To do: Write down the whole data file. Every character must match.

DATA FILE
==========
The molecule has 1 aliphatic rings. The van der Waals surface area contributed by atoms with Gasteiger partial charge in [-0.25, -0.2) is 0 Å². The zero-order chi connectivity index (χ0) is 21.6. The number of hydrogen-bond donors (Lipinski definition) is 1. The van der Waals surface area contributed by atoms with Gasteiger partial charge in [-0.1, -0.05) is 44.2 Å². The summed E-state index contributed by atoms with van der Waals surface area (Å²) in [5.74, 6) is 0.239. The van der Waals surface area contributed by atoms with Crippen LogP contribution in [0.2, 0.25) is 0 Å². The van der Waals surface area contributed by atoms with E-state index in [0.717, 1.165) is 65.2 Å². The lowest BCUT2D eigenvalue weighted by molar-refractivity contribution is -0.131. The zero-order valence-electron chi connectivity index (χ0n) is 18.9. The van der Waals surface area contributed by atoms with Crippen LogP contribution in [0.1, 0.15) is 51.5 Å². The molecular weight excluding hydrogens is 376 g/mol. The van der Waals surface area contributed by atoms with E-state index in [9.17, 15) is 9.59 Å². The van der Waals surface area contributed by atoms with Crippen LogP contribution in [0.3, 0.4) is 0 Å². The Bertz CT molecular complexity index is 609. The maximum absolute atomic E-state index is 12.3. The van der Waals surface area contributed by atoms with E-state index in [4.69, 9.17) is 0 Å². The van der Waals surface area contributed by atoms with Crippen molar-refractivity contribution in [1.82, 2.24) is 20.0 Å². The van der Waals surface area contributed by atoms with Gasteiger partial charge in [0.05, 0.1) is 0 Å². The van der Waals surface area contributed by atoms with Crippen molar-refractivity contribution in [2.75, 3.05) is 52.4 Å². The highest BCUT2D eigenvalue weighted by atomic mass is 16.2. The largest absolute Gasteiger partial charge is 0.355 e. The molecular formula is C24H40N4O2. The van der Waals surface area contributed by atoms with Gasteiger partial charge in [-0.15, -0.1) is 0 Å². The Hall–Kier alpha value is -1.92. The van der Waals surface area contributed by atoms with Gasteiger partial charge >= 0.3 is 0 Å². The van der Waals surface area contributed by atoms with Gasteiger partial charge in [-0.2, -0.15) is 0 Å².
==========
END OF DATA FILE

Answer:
The molecule has 1 aliphatic rings. The van der Waals surface area contributed by atoms with Gasteiger partial charge in [-0.25, -0.2) is 0 Å². The zero-order chi connectivity index (χ0) is 21.6. The number of hydrogen-bond donors (Lipinski definition) is 1. The van der Waals surface area contributed by atoms with Gasteiger partial charge in [-0.1, -0.05) is 44.2 Å². The summed E-state index contributed by atoms with van der Waals surface area (Å²) in [5.74, 6) is 0.239. The van der Waals surface area contributed by atoms with Crippen LogP contribution in [0.2, 0.25) is 0 Å². The van der Waals surface area contributed by atoms with E-state index in [0.717, 1.165) is 65.2 Å². The lowest BCUT2D eigenvalue weighted by molar-refractivity contribution is -0.131. The zero-order valence-electron chi connectivity index (χ0n) is 18.9. The van der Waals surface area contributed by atoms with Crippen LogP contribution in [0.1, 0.15) is 51.5 Å². The molecular weight excluding hydrogens is 376 g/mol. The van der Waals surface area contributed by atoms with E-state index in [9.17, 15) is 9.59 Å². The van der Waals surface area contributed by atoms with Crippen LogP contribution in [0.3, 0.4) is 0 Å². The Bertz CT molecular complexity index is 609. The maximum absolute atomic E-state index is 12.3. The van der Waals surface area contributed by atoms with E-state index in [4.69, 9.17) is 0 Å². The van der Waals surface area contributed by atoms with Crippen molar-refractivity contribution in [1.82, 2.24) is 20.0 Å². The van der Waals surface area contributed by atoms with Gasteiger partial charge in [0.05, 0.1) is 0 Å². The van der Waals surface area contributed by atoms with Crippen molar-refractivity contribution in [2.75, 3.05) is 52.4 Å². The highest BCUT2D eigenvalue weighted by atomic mass is 16.2. The largest absolute Gasteiger partial charge is 0.355 e. The molecular formula is C24H40N4O2. The van der Waals surface area contributed by atoms with Gasteiger partial charge in [-0.15, -0.1) is 0 Å². The Hall–Kier alpha value is -1.92. The van der Waals surface area contributed by atoms with Gasteiger partial charge >= 0.3 is 0 Å². The van der Waals surface area contributed by atoms with Gasteiger partial charge in [-0.2, -0.15) is 0 Å².